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An interesting effect I've noticed is that certain groups of people seem to accept "folk knowledge" and value it over significantly better founded "formal" or scientific knowledge. In particular this is notable in many discussions of Psychology and vaccinations. Scientific evidence is clearly on one side, but an odd distrust seems to exist for some which makes the unproven or disproven "folk" knowledge more acceptable to them.

This effect seems sort of like Illusory Superiority, but it seems to not quite be that; Illusory Superiority is the tendency of one person to overestimate their own abilities or knowledge. It's possible a number of biases are at work but I can't think of a single one which fully covers what's at work when one outright rejects facts based solely on other sources, rather than one's own experiences or topical knowledge (which certainly influence one's willingness to believe facts).

Is this a known/named effect? Is there anything that drives these oddly specific examples of distrust against logic-based evidence?

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Closely related question (asking about the why instead of the name): What makes people easily subscribe to pseudoscientific theories? – Artem Kaznatcheev Mar 1 '13 at 2:27
I don't think there is anything unusual, from a psychological point of view, about some people instinctively distrusting scientists. Why would they trust scientists by default? Scientists are as liable as anyone else to bias by incentives or their own belief systems. I would guess that folk knowledge is often passed on through personal connections and thus, for some, the source may seem more trustworthy than some scientist they have never met before. – baixiwei Mar 1 '13 at 2:36
@baixiwei I'm not talking distrust of a single scientist, but rather large volumes of throughly proven data. It seems very strange to accept so many scientific things as simple fact (few doubt gravity, the weather, electricity) but certain other things are trumped by folk knowledge for some (vaccines, astrology, homeopathy) – Ben Brocka Mar 1 '13 at 13:39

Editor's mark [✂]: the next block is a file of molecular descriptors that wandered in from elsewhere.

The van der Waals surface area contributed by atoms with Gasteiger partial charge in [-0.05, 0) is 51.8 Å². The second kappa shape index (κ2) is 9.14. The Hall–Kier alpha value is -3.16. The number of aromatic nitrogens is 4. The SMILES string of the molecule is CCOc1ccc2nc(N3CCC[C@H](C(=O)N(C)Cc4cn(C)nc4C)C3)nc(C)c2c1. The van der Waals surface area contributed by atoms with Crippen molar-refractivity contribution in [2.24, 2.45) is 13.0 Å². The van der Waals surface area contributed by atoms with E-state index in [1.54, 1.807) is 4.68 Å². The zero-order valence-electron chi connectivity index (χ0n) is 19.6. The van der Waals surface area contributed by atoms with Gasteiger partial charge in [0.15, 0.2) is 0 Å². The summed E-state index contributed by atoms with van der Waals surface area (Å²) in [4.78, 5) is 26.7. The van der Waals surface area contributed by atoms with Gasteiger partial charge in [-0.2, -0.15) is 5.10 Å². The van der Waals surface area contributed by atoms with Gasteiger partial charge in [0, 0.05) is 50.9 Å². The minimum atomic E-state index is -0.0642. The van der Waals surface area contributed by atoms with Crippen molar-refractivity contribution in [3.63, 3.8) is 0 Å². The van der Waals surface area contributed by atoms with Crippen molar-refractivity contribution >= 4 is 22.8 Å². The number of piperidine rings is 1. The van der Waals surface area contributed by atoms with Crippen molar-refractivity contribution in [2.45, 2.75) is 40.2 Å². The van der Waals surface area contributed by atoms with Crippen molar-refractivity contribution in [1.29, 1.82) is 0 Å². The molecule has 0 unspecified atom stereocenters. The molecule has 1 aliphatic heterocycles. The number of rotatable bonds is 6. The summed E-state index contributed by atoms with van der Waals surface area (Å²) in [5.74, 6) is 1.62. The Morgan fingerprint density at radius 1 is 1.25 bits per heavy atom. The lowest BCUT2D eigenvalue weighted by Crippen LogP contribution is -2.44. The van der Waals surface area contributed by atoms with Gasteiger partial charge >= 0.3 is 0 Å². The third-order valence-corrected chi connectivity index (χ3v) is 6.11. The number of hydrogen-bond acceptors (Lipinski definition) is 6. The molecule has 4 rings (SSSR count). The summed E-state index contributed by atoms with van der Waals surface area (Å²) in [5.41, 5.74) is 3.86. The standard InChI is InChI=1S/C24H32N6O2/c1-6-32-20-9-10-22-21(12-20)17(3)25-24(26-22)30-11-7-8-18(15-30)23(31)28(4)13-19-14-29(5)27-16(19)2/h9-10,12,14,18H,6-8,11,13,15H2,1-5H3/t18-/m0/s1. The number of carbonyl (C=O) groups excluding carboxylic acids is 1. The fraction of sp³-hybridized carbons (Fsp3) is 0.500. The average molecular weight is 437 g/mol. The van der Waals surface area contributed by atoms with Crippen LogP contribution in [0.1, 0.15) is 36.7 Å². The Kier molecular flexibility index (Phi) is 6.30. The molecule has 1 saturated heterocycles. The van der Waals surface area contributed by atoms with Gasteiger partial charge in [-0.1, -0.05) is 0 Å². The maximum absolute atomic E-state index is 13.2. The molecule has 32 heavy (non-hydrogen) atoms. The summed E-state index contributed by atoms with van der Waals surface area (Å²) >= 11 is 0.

@Ben Brocka, few people know the details of the evidence, nor are they qualified to judge whether it is "thoroughly proven." Thus, they are forced to rely on other people's assessments of the evidence, to which my earlier comments apply. It would be interesting to know why science is trusted more in some areas than others, but I doubt this reflects a systematic bias in favor of folk science as such. It can be explained more parsimoniously by a general mechanism such as greater skepticism regarding claims - scientific or otherwise - that conflict with existing beliefs or values. – baixiwei Mar 1 '13 at 17:47
Chinn & Brewer (1993) has something so say about this – Jeff Mar 17 '13 at 20:38

This might be a matter of social proof; people generally absorb folk knowledge in a less-impersonal way than formal knowledge (your grandmother says it works, instead of hearing/reading that it might work from a reporter who read the abstract of the paper that says so). I don't know if there has been formal work examining the role of social proof in the acceptance of folk knowledge, though.

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One way to understand why people think this way is to replace the word "scientist" with "industry scientist". I think most of us would not trust a scientific study about smoking funded by the Tobocco Institute, or study on global warming funded by Exxon. The view, as I understand it, of many of the anti-vaxxers is that the studies done showing vaccines are safe were done by the drug companies selling those drugs, and therefore aren't to be trusted. While I disagree with them, I am quite concerned by how much of the testing that is done to determine drug safety and efficacy is carried out by the industry itself, and is therefore prone to conflicts of interest, so I don't consider it a totally crazy point of view.

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